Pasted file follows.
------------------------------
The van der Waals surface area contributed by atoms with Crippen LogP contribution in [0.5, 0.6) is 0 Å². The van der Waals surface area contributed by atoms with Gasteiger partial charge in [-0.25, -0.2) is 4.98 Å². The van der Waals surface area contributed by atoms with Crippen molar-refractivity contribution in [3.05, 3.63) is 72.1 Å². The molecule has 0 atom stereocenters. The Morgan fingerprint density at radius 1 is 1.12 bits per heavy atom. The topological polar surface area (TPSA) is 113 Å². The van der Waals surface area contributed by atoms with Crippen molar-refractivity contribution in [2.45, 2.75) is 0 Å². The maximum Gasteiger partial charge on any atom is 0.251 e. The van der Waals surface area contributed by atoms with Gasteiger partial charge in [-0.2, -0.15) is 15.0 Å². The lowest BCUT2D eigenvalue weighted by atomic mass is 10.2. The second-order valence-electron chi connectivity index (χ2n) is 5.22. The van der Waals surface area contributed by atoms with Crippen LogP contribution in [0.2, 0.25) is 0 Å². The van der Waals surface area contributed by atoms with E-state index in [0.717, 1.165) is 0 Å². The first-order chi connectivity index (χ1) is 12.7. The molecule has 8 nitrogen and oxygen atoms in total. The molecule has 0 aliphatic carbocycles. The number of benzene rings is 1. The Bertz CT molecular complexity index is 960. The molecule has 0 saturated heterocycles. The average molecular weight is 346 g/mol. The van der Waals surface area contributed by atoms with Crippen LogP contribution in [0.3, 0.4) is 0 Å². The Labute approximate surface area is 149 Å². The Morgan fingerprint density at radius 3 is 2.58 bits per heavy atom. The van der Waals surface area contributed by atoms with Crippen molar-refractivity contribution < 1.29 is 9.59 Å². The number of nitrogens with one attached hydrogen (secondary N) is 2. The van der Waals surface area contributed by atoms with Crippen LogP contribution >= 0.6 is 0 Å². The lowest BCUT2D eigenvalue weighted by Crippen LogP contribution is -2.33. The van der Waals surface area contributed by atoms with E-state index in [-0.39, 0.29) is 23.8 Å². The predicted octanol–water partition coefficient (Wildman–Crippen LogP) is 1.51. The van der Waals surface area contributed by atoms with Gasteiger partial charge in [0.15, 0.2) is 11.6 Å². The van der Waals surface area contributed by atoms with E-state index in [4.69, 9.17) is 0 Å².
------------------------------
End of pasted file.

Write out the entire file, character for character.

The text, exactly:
The van der Waals surface area contributed by atoms with Crippen LogP contribution in [0.5, 0.6) is 0 Å². The van der Waals surface area contributed by atoms with Gasteiger partial charge in [-0.25, -0.2) is 4.98 Å². The van der Waals surface area contributed by atoms with Crippen molar-refractivity contribution in [3.05, 3.63) is 72.1 Å². The molecule has 0 atom stereocenters. The Morgan fingerprint density at radius 1 is 1.12 bits per heavy atom. The topological polar surface area (TPSA) is 113 Å². The van der Waals surface area contributed by atoms with Crippen molar-refractivity contribution in [2.45, 2.75) is 0 Å². The maximum Gasteiger partial charge on any atom is 0.251 e. The van der Waals surface area contributed by atoms with Gasteiger partial charge in [-0.2, -0.15) is 15.0 Å². The lowest BCUT2D eigenvalue weighted by atomic mass is 10.2. The second-order valence-electron chi connectivity index (χ2n) is 5.22. The van der Waals surface area contributed by atoms with Crippen LogP contribution in [0.2, 0.25) is 0 Å². The van der Waals surface area contributed by atoms with E-state index in [0.717, 1.165) is 0 Å². The first-order chi connectivity index (χ1) is 12.7. The molecule has 8 nitrogen and oxygen atoms in total. The molecule has 0 aliphatic carbocycles. The number of benzene rings is 1. The Bertz CT molecular complexity index is 960. The molecule has 0 saturated heterocycles. The average molecular weight is 346 g/mol. The van der Waals surface area contributed by atoms with Crippen LogP contribution in [0.3, 0.4) is 0 Å². The Labute approximate surface area is 149 Å². The Morgan fingerprint density at radius 3 is 2.58 bits per heavy atom. The van der Waals surface area contributed by atoms with Crippen molar-refractivity contribution < 1.29 is 9.59 Å². The number of nitrogens with one attached hydrogen (secondary N) is 2. The van der Waals surface area contributed by atoms with Crippen LogP contribution >= 0.6 is 0 Å². The lowest BCUT2D eigenvalue weighted by Crippen LogP contribution is -2.33. The van der Waals surface area contributed by atoms with E-state index in [-0.39, 0.29) is 23.8 Å². The predicted octanol–water partition coefficient (Wildman–Crippen LogP) is 1.51. The van der Waals surface area contributed by atoms with Gasteiger partial charge in [0.15, 0.2) is 11.6 Å². The van der Waals surface area contributed by atoms with E-state index in [4.69, 9.17) is 0 Å².